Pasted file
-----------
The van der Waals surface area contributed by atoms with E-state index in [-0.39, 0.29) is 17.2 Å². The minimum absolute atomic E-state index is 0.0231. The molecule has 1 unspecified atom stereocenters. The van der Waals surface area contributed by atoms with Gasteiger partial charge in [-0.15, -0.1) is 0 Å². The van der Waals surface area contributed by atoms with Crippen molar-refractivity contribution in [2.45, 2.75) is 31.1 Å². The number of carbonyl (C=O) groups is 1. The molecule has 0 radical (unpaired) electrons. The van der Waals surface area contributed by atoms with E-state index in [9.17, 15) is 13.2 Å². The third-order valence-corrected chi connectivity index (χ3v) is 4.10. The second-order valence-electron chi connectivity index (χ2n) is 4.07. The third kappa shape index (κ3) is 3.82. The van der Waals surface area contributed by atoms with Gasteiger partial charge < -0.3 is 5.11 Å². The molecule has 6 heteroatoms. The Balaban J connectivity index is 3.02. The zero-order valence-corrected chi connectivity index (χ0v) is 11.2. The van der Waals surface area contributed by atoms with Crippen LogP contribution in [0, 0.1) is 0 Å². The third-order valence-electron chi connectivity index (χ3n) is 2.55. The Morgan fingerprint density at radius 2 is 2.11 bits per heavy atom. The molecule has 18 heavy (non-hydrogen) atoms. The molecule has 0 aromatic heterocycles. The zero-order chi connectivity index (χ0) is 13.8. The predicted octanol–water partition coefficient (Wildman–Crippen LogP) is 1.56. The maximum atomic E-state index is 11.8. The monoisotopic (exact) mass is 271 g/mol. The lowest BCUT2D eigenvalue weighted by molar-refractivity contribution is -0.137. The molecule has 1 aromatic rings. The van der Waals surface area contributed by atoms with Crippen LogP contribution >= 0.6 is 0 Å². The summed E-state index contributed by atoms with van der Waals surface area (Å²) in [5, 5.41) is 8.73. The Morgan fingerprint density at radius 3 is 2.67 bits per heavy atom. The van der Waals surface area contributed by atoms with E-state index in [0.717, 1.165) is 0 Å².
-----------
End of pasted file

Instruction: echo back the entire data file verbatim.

The van der Waals surface area contributed by atoms with E-state index in [-0.39, 0.29) is 17.2 Å². The minimum absolute atomic E-state index is 0.0231. The molecule has 1 unspecified atom stereocenters. The van der Waals surface area contributed by atoms with Gasteiger partial charge in [-0.15, -0.1) is 0 Å². The van der Waals surface area contributed by atoms with Crippen molar-refractivity contribution in [2.45, 2.75) is 31.1 Å². The number of carbonyl (C=O) groups is 1. The molecule has 0 radical (unpaired) electrons. The van der Waals surface area contributed by atoms with E-state index in [9.17, 15) is 13.2 Å². The third-order valence-corrected chi connectivity index (χ3v) is 4.10. The second-order valence-electron chi connectivity index (χ2n) is 4.07. The third kappa shape index (κ3) is 3.82. The van der Waals surface area contributed by atoms with Gasteiger partial charge < -0.3 is 5.11 Å². The molecule has 6 heteroatoms. The Balaban J connectivity index is 3.02. The zero-order valence-corrected chi connectivity index (χ0v) is 11.2. The van der Waals surface area contributed by atoms with Crippen LogP contribution in [0, 0.1) is 0 Å². The third-order valence-electron chi connectivity index (χ3n) is 2.55. The Morgan fingerprint density at radius 2 is 2.11 bits per heavy atom. The molecule has 18 heavy (non-hydrogen) atoms. The molecule has 0 aromatic heterocycles. The zero-order chi connectivity index (χ0) is 13.8. The predicted octanol–water partition coefficient (Wildman–Crippen LogP) is 1.56. The maximum atomic E-state index is 11.8. The monoisotopic (exact) mass is 271 g/mol. The lowest BCUT2D eigenvalue weighted by molar-refractivity contribution is -0.137. The molecule has 1 aromatic rings. The van der Waals surface area contributed by atoms with Crippen LogP contribution >= 0.6 is 0 Å². The summed E-state index contributed by atoms with van der Waals surface area (Å²) in [5, 5.41) is 8.73. The Morgan fingerprint density at radius 3 is 2.67 bits per heavy atom. The van der Waals surface area contributed by atoms with E-state index in [0.717, 1.165) is 0 Å².